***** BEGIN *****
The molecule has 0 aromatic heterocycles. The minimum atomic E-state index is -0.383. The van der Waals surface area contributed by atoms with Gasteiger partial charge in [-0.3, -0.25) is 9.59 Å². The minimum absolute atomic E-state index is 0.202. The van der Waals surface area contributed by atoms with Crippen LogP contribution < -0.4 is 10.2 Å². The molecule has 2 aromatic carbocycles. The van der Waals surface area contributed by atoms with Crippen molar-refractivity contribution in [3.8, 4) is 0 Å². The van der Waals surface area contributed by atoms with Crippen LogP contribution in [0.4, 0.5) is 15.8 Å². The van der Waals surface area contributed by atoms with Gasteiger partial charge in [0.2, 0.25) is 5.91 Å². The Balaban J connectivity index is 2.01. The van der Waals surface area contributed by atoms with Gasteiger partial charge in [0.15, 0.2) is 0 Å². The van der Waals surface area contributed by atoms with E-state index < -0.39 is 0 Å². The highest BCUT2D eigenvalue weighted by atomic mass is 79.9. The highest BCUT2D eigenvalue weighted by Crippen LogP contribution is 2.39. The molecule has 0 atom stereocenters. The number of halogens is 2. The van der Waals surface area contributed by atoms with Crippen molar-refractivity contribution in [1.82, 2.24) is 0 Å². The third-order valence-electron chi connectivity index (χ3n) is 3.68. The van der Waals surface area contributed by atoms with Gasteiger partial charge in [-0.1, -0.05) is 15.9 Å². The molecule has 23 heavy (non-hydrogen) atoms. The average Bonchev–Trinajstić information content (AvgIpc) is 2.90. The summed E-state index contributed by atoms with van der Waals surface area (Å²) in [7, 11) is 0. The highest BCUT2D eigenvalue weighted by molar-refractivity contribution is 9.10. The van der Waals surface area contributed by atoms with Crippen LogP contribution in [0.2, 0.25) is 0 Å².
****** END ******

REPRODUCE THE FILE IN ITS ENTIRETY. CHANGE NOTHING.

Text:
The molecule has 0 aromatic heterocycles. The minimum atomic E-state index is -0.383. The van der Waals surface area contributed by atoms with Gasteiger partial charge in [-0.3, -0.25) is 9.59 Å². The minimum absolute atomic E-state index is 0.202. The van der Waals surface area contributed by atoms with Crippen LogP contribution < -0.4 is 10.2 Å². The molecule has 2 aromatic carbocycles. The van der Waals surface area contributed by atoms with Crippen molar-refractivity contribution in [3.8, 4) is 0 Å². The van der Waals surface area contributed by atoms with Crippen LogP contribution in [0.4, 0.5) is 15.8 Å². The van der Waals surface area contributed by atoms with Gasteiger partial charge in [0.2, 0.25) is 5.91 Å². The Balaban J connectivity index is 2.01. The van der Waals surface area contributed by atoms with Gasteiger partial charge in [0.15, 0.2) is 0 Å². The van der Waals surface area contributed by atoms with E-state index < -0.39 is 0 Å². The highest BCUT2D eigenvalue weighted by atomic mass is 79.9. The highest BCUT2D eigenvalue weighted by Crippen LogP contribution is 2.39. The molecule has 0 atom stereocenters. The number of halogens is 2. The van der Waals surface area contributed by atoms with Crippen molar-refractivity contribution in [1.82, 2.24) is 0 Å². The third-order valence-electron chi connectivity index (χ3n) is 3.68. The van der Waals surface area contributed by atoms with Gasteiger partial charge in [-0.1, -0.05) is 15.9 Å². The molecule has 23 heavy (non-hydrogen) atoms. The average Bonchev–Trinajstić information content (AvgIpc) is 2.90. The summed E-state index contributed by atoms with van der Waals surface area (Å²) in [7, 11) is 0. The highest BCUT2D eigenvalue weighted by molar-refractivity contribution is 9.10. The van der Waals surface area contributed by atoms with Crippen LogP contribution in [0.2, 0.25) is 0 Å².